Our “Political Insiders” say candidates who take the signature-gathering route to the ballot should be allowed to run in a special election to replace Rep. Jason Chaffetz if he steps down from his seat early.
Legislative leaders want Gov. Gary Herbert to call a special session so that they can pass legislation to set the rules for such an election if Chaffetz steps down. That would likely lead to only allowing party delegates to select the candidates for the special election as lawmakers argue allowing signature-gathering candidates could leave Chaffetz’s seat empty for months.
Gov. Gary Herbert has said he favors using current election law as the procedure for a special election, which allows for both paths to the ballot. Herbert is the only person who can call the legislature into a special session, or decide what lawmakers can consider. That means the current rules, allowing signature-gathering candidates to get on the primary ballot, will likely be the rules of engagement.
Our “Political Insiders” agree with Herbert mostly, with Republicans, Democrats and our readers saying that candidates who gather the required number of signatures be allowed on the primary ballot.
62% of the Republicans we surveyed want signature-gathering to secure a place on the primary ballot.
89% of Democrats favor allowing signature candidates.
78% of our readers want signature-gathering candidates to have access to the special election ballot.
Selected anonymous comments:
The most disturbing thing about this issue is that there are individuals who have a vested interest in the outcome of this election (Should I mention names?) trying to go around the Governors wishes to give themselves the advantage in winning the election. I am trying to be a loyal Republican, but the “Party of Lincoln” in this state is looking more like the “Party of Machiavelli.”
This person will be in Congress for decades. Taking a few extra months to get the process right won’t hurt anyone.
For anyone defending SB54 or signature gathering to get on the ballot let me introduce you to Orrin Hatch who will be winning ANOTHER term in the Senate thanks to you.
No brainer if you like open and fair elections.
I’m not so much concerned with the process on this, only that the state and county clerks can piggyback on municipal election timelines (primaries in August, general election in November). Otherwise, the cost would be needlessly high.
I thought Gov. Herbert told the delegates last April he supported the caucus-convention system. I guess that was just another empty campaign promise.
To not apply SB 54 to a special election for the Utah’s 3rd Congressional District (should it arise), would invite a host of lawsuits. Besides, why not let the free market rule and let free and open competition bring out the best candidate?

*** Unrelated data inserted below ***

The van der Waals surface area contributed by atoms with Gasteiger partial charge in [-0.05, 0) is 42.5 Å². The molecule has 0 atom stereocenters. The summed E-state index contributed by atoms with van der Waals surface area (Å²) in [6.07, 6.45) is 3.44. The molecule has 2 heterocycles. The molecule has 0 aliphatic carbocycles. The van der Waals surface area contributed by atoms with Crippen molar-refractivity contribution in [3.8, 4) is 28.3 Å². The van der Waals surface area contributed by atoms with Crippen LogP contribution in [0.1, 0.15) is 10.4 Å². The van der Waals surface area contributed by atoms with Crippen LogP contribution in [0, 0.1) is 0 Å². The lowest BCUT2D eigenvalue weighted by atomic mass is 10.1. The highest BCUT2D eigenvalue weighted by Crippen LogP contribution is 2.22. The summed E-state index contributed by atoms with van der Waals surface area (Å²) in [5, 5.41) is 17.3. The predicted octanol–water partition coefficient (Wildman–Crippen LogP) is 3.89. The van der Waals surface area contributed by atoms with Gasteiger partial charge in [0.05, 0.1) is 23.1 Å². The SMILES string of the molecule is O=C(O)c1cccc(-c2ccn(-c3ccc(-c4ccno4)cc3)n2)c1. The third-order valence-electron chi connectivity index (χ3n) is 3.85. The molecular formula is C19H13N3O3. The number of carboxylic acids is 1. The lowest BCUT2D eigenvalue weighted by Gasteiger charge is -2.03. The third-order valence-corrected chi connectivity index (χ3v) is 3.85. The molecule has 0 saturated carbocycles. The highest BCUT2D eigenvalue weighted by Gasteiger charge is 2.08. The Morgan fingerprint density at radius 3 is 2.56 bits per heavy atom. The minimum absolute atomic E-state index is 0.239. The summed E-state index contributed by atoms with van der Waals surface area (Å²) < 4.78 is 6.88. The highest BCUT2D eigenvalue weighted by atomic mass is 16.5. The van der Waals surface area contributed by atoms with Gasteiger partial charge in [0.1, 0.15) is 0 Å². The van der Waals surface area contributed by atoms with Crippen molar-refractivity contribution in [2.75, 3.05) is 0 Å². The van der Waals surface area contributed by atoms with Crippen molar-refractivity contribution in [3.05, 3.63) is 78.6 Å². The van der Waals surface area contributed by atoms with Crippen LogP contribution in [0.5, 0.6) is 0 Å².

Gathering signatures is now a legitimate route to getting on the ballot, so both should be options.
What I “favor” is irrelevant here. The Governor won’t call the Legislature into special session unless signature gathering is a pathway to the ballot, nor would the Governor call a special election without allowing that path.
I know that this state dislikes direct primaries, but I’m not sure how much longer they’ll be able to hold it off. In this case, Herbert is correct, and we should join 85% of the rest of the country.
The desire for a comprehensive election process needs to be balanced with a timely process. As a member of the district, the thought that we would not be represented in Washington D.C. where healthcare, the budget, or other major issues could be decided by one or two votes is concerning.
More democracy in elections is better.
We have to end the ridiculous purity tests and iron grip the GOP has had on candidate selection.
The answer to this question also answers the question if Utah is a democracy or a single-party state. I’m almost afraid of the answer.
The only thing that should be different about a special election is the date on which it is held; all other procedures, including delegates and signature gathering, should be the same as it would be in any other election.
One of the best forms of entertainment in Utah is watching Republicans argue about the rules of the game.
Delegates are power hungry zealots who have manipulated their way into a position of power because they get to CONTROL who gets through the system…it’s about money, power, position, power brokers and NOT the WILL of the PEOPLE.
Dual paths. Twenty years ago my answer would have been different, but there is a lot of crazy in the air these days.
All vacancies from US Senate to Utah AG to Utah Legislature to County Council are nominated by party delegates or central committees. Why use the paid signature buy my spot on the ballot? The rich and famous already can compete just fine. Why smash everyone else?
The party who won the seat for the term should pick the candidates. All the other parties should get their chance at the regular general election.
Delegates of the party should choose. And in a short time, we have another full-blown election. Let’s save the taxpayers money.
Only allowing delegates to choose the nominee will ensure another Chaffetz. Let’s allow someone who is more moderate to get on the ticket through the signature route.
The Republican Party hijackers continue to try to force their will on the voters of Utah, but there will be loud cries of election illegitimacy if these insiders seize and control the process and the slate of candidates. This election could well be tied up in the courts if the existing law (which includes signature gathering) is not followed. Utah will look like a third-world thugocracy if that happens. Please don’t let that happen!
The delegate process is much quicker and more efficient–given the compressed time frame, I think this works best. A normal election is only a year away (or so), and the signature process could be used by anyone wanting to run in the normal election.